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Lat. Am. j. solids struct.  vol.12 número10

Lat. Am. j. solids struct. vol.12 número10

At conceptual phases of designing a vehicle, engineers need sim- plified models to examine the structural and functional character- istics and apply custom modifications for achieving the best vehi- cle design. Using detailed finite-element (FE) model of the vehicle at early steps can be very conducive; however, the drawbacks of being excessively time-consuming and expensive are encountered. This leads engineers to utilize trade-off simplified models of body- in-white (BIW), composed of only the most decisive structural elements that do not employ extensive prior knowledge of the vehicle dimensions and constitutive materials. However, the ex- tent and type of simplification remain ambiguous. In fact during the procedure of simplification, one will be in the quandary over which kind of approach and what body elements should be re- garded for simplification to optimize costs and time, while provid- ing acceptable accuracy. Although different approaches for opti- mization of timeframe and achieving optimal designs of the BIW are proposed in the literature, a comparison between different simplification methods and accordingly introducing the best mod- els, which is the main focus of this research, have not yet been done. In this paper, an industrial sedan vehicle has been simplified through four different simplified FE models, each of which exam- ines the validity of the extent of simplification from different points of views. Bending and torsional stiffness are obtained for all models considering boundary conditions similar to experi- mental tests. The acquired values are then compared to that of target values from experimental tests for validation of the FE- modeling. Finally, the results are examined and taking efficacy and accuracy into account, the best trade-off simplified model is presented.
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Radiol Bras  vol.40 número4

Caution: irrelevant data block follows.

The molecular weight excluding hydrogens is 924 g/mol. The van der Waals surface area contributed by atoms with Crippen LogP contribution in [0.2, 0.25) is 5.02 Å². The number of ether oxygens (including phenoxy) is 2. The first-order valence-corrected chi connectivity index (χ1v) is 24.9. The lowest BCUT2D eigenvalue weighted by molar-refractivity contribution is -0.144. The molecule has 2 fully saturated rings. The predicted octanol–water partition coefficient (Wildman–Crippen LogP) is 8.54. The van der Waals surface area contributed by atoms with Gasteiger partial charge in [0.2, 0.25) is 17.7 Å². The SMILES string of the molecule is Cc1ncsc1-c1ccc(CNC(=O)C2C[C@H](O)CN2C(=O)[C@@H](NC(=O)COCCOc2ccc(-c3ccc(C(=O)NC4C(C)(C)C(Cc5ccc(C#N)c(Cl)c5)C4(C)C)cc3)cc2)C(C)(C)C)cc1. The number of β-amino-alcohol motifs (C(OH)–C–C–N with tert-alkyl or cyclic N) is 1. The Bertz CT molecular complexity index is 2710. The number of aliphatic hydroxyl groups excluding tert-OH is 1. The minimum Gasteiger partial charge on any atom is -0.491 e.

Radiol Bras vol.40 número4

Figure 4 shows the results of the execu- tion of the first module with mean values of precision-recall curves of the Euclidean distance between characteristic vectors of the reference images in relation to the im- ages of the database. This result allowed the evaluation of the CBIR effectiveness utilizing the texture in the classification of the most similar images for the second module. Although the mean precision ob- tained in the experiments is 0.54 (sagittal knee), and 0.40 (axial head), it is sufficient for filtering the images to be submitted to the second module. In the second module, the images are processed with the similar- ity measurement algorithm on the compu- tational grid. CBIR with the similarity measurement algorithm resulted in a satis- factory precision for both anatomical re- gions — 0.95 (sagittal knee) and 0.92 (axial head) —, according to the mean precision- recall curves between the reference images and those classified by the first module (Figure 5).
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A Methodology to Evaluate Object oriented Software Systems Using Change Requirement Traceability Based on Impact Analysis

A Methodology to Evaluate Object oriented Software Systems Using Change Requirement Traceability Based on Impact Analysis

quality by assessing the probability that each class will change in a future generation. Peter Zielczynski [12] explained an approach which is applied to software writing in an object-oriented language to trace object oriented code into functional requirements. Here, it is addressed the problem of establishing traceability links between the free text documentation associated with development and maintenance cycle of a software system and its code. Further, vector space models to compare different model and to assess the relative influence of affecting factors are not considered.